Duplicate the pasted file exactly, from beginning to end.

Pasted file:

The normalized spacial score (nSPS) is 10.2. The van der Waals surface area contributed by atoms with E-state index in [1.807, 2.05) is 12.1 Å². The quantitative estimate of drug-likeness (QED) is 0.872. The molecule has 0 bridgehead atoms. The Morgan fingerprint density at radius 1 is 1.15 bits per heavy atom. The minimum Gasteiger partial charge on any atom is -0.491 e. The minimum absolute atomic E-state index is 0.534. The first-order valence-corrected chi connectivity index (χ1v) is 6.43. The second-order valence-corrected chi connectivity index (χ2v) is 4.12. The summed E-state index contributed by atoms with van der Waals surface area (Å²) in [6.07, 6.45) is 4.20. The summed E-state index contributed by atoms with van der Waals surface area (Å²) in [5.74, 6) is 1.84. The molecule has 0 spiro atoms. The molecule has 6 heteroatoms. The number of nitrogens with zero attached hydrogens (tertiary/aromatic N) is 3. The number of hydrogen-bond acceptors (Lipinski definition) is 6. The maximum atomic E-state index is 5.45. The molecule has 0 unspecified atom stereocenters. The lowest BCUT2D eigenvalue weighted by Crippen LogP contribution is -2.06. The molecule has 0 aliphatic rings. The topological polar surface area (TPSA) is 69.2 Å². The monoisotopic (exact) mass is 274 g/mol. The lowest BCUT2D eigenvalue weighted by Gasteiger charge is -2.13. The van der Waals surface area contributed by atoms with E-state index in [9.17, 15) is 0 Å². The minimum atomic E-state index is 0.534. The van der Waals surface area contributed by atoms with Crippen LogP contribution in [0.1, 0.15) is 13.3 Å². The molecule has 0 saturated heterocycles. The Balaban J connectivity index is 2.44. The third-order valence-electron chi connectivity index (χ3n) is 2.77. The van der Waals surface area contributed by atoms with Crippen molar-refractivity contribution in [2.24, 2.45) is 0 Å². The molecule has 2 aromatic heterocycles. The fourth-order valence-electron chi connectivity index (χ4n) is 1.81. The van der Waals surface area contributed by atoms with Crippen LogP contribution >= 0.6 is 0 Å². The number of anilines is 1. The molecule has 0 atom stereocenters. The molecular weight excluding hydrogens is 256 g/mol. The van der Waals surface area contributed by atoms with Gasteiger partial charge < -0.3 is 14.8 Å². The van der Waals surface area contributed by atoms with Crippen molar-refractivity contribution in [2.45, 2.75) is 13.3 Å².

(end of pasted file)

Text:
The normalized spacial score (nSPS) is 10.2. The van der Waals surface area contributed by atoms with E-state index in [1.807, 2.05) is 12.1 Å². The quantitative estimate of drug-likeness (QED) is 0.872. The molecule has 0 bridgehead atoms. The Morgan fingerprint density at radius 1 is 1.15 bits per heavy atom. The minimum Gasteiger partial charge on any atom is -0.491 e. The minimum absolute atomic E-state index is 0.534. The first-order valence-corrected chi connectivity index (χ1v) is 6.43. The second-order valence-corrected chi connectivity index (χ2v) is 4.12. The summed E-state index contributed by atoms with van der Waals surface area (Å²) in [6.07, 6.45) is 4.20. The summed E-state index contributed by atoms with van der Waals surface area (Å²) in [5.74, 6) is 1.84. The molecule has 0 spiro atoms. The molecule has 6 heteroatoms. The number of nitrogens with zero attached hydrogens (tertiary/aromatic N) is 3. The number of hydrogen-bond acceptors (Lipinski definition) is 6. The maximum atomic E-state index is 5.45. The molecule has 0 unspecified atom stereocenters. The lowest BCUT2D eigenvalue weighted by Crippen LogP contribution is -2.06. The molecule has 0 aliphatic rings. The topological polar surface area (TPSA) is 69.2 Å². The monoisotopic (exact) mass is 274 g/mol. The lowest BCUT2D eigenvalue weighted by Gasteiger charge is -2.13. The van der Waals surface area contributed by atoms with E-state index in [9.17, 15) is 0 Å². The minimum atomic E-state index is 0.534. The van der Waals surface area contributed by atoms with Crippen LogP contribution in [0.1, 0.15) is 13.3 Å². The molecule has 0 saturated heterocycles. The Balaban J connectivity index is 2.44. The third-order valence-electron chi connectivity index (χ3n) is 2.77. The van der Waals surface area contributed by atoms with Crippen molar-refractivity contribution in [2.24, 2.45) is 0 Å². The molecule has 2 aromatic heterocycles. The fourth-order valence-electron chi connectivity index (χ4n) is 1.81. The van der Waals surface area contributed by atoms with Crippen LogP contribution >= 0.6 is 0 Å². The number of anilines is 1. The molecule has 0 atom stereocenters. The molecular weight excluding hydrogens is 256 g/mol. The van der Waals surface area contributed by atoms with Gasteiger partial charge < -0.3 is 14.8 Å². The van der Waals surface area contributed by atoms with Crippen molar-refractivity contribution in [2.45, 2.75) is 13.3 Å².